Just a year ago, way back when sports were an indomitable diversion, Virginia won its first NCAA men’s basketball title. It completed an incredible comeback story, for sure, an epic redemption tale following the Cavaliers’ historic 2018 tournament loss to No. 16 seed Maryland Baltimore County. Yet upon reflection, that grand description still seems too small to explain the accomplishment.

The hoops part of it — the drama of uncomfortably close games and clutch performances — made for an unforgettable experience, but like every sports title, the ultimate triumph is an intimate one most appreciated by the team, the fan base and the school or region it represents. But the story of Virginia’s turnaround came with a transcendent message that stands today with greater relevance than it did on that championship night of April 8, 2019.

We all love a good comeback, and sports provide plenty of emotion-stirring accounts of what can be achieved through belief and tenacity. Most of the time, as we marvel, the athletes and coaches kind of Jordan-shrug at their feats, leaving us with limited insight into how they did it.

The Cavaliers’ rally was especially meaningful because the program, despite Coach’s Tony Bennett’s notorious aversion to publicity, hype and distraction, allowed itself to bleed for all to see. It was more open than another Bennett-led team probably will ever be. It was introspective. It was human. The season turned into both a basketball and psychological journey. Even at the end, with the trophy in their hands and nets around their necks, the Cavaliers resisted getting all macho and clapping back at the haters. In humble victory, they wound up teaching us a lot about life.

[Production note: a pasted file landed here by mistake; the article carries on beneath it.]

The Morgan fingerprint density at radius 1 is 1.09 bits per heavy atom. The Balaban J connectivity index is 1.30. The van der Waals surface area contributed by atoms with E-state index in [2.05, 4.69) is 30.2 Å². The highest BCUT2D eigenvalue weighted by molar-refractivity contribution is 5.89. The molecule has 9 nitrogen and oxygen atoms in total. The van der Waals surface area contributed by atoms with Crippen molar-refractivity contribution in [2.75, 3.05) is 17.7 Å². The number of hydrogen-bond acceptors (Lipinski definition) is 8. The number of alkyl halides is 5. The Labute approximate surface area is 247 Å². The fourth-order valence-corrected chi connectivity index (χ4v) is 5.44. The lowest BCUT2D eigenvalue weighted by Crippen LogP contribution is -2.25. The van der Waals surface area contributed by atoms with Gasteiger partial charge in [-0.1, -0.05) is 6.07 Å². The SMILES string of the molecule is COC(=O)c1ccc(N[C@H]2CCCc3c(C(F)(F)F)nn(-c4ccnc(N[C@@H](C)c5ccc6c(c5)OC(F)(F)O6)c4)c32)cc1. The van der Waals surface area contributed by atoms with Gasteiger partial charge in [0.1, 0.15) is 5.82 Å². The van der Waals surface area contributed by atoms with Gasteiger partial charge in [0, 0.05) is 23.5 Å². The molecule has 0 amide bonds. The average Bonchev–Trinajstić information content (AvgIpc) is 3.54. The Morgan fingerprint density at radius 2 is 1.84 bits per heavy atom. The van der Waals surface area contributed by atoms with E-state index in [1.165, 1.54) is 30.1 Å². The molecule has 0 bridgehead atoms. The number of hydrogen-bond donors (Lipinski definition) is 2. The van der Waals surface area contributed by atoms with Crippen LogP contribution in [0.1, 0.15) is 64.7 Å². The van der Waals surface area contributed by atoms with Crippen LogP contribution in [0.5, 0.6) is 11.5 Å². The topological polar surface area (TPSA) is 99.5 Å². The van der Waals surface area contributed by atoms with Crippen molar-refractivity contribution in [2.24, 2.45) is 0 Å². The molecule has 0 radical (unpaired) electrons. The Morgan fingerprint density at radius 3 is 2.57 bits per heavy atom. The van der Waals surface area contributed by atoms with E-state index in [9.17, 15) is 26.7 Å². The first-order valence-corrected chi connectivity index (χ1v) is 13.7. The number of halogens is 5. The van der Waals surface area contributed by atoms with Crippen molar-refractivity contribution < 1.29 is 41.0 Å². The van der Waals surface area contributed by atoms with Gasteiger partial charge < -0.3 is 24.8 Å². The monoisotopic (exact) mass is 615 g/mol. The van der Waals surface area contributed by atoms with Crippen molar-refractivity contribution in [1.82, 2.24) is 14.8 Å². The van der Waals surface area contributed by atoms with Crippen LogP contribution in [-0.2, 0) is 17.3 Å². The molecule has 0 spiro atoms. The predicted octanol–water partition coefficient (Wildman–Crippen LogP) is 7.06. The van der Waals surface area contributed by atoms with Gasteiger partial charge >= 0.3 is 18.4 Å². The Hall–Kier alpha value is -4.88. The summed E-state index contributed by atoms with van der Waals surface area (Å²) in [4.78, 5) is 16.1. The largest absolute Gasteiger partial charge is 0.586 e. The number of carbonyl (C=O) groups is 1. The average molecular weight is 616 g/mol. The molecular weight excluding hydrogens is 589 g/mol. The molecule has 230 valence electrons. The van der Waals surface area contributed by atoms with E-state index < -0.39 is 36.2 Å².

A year later, I’m grateful for those lessons. You should be, too, even if “Rotunda Orange” and “Jefferson Blue” aren’t essential colors in your wardrobe. Virginia left us with an intimate portrait of a comeback. Although a sports memory seems awfully puny compared with the true heroism required to subdue and defeat the novel coronavirus, there is no limit to what can be used for inspiration. If nothing else, it helps to hear about amazing rallies as we prepare to attempt the most important comeback of our lifetime.

Remember when Bennett referenced the gospel song “Hills and Valleys” during the trophy presentation? It was an ideal way to finish the Cavaliers’ book. The championship wouldn’t have been as sweet without the UMBC disappointment. It’s funny: As Virginia recovered and earned another No. 1 seed in 2019, some fans grew so tired of hearing about UMBC that they lashed out. They felt that they were being picked on, that they would never be able to live it down. At the same time, the team was using it as fuel, not as the classic motivator but as a setback to accept, understand and prompt improvement.

Does Virginia win it all without the UMBC upset? We’ll never know. I’m sure the Cavaliers would have liked the opportunity to try, but they can’t say for certain, either.

Did Virginia handle the upset as responsibly as any team that has ever been considered a failure? Without a doubt.

It’s always about the hills and valleys. That song, by Tauren Wells, begins with such beautiful emotion: “I’ve walked among the shadows. You wiped my tears away. And I’ve felt the pain of heartbreak. And I’ve seen brighter days.”

After the UMBC loss, Bennett left the arena thinking about how to manage the crisis.